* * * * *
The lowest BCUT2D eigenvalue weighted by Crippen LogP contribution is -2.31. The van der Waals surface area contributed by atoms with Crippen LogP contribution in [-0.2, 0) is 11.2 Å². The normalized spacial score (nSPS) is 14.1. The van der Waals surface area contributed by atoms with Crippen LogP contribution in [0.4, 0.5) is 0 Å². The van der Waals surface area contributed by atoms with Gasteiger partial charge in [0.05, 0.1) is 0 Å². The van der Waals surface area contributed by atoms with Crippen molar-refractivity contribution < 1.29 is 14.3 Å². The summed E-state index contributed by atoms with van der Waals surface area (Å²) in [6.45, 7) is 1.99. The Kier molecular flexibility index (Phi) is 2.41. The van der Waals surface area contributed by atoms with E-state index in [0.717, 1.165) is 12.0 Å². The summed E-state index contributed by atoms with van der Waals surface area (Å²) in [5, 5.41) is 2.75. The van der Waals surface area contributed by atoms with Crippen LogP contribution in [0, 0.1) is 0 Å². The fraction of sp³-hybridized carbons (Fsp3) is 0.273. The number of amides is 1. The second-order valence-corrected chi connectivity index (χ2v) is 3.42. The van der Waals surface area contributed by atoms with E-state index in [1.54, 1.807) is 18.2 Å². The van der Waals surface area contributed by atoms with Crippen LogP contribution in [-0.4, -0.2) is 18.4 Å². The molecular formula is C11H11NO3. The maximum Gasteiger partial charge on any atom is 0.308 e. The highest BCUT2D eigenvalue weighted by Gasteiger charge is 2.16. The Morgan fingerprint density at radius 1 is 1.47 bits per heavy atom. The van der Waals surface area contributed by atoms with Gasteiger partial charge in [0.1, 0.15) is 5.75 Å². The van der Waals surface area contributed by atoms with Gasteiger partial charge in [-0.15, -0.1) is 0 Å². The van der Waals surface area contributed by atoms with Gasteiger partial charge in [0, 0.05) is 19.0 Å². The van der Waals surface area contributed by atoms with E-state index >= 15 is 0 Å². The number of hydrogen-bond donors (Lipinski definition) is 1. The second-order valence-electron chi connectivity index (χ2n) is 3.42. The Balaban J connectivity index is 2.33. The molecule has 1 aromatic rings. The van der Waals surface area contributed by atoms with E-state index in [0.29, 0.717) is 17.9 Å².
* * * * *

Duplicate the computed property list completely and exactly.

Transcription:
The lowest BCUT2D eigenvalue weighted by Crippen LogP contribution is -2.31. The van der Waals surface area contributed by atoms with Crippen LogP contribution in [-0.2, 0) is 11.2 Å². The normalized spacial score (nSPS) is 14.1. The van der Waals surface area contributed by atoms with Crippen LogP contribution in [0.4, 0.5) is 0 Å². The van der Waals surface area contributed by atoms with Gasteiger partial charge in [0.05, 0.1) is 0 Å². The van der Waals surface area contributed by atoms with Crippen molar-refractivity contribution < 1.29 is 14.3 Å². The summed E-state index contributed by atoms with van der Waals surface area (Å²) in [6.45, 7) is 1.99. The Kier molecular flexibility index (Phi) is 2.41. The van der Waals surface area contributed by atoms with E-state index in [0.717, 1.165) is 12.0 Å². The summed E-state index contributed by atoms with van der Waals surface area (Å²) in [5, 5.41) is 2.75. The van der Waals surface area contributed by atoms with Crippen LogP contribution in [0, 0.1) is 0 Å². The fraction of sp³-hybridized carbons (Fsp3) is 0.273. The number of amides is 1. The second-order valence-corrected chi connectivity index (χ2v) is 3.42. The van der Waals surface area contributed by atoms with E-state index in [1.54, 1.807) is 18.2 Å². The van der Waals surface area contributed by atoms with Crippen LogP contribution in [-0.4, -0.2) is 18.4 Å². The molecular formula is C11H11NO3. The maximum Gasteiger partial charge on any atom is 0.308 e. The highest BCUT2D eigenvalue weighted by Gasteiger charge is 2.16. The Morgan fingerprint density at radius 1 is 1.47 bits per heavy atom. The van der Waals surface area contributed by atoms with Gasteiger partial charge in [0.1, 0.15) is 5.75 Å². The van der Waals surface area contributed by atoms with Gasteiger partial charge in [-0.15, -0.1) is 0 Å². The van der Waals surface area contributed by atoms with Gasteiger partial charge in [0, 0.05) is 19.0 Å². The van der Waals surface area contributed by atoms with E-state index >= 15 is 0 Å². The number of hydrogen-bond donors (Lipinski definition) is 1. The second-order valence-electron chi connectivity index (χ2n) is 3.42. The Balaban J connectivity index is 2.33. The molecule has 1 aromatic rings. The van der Waals surface area contributed by atoms with E-state index in [0.29, 0.717) is 17.9 Å².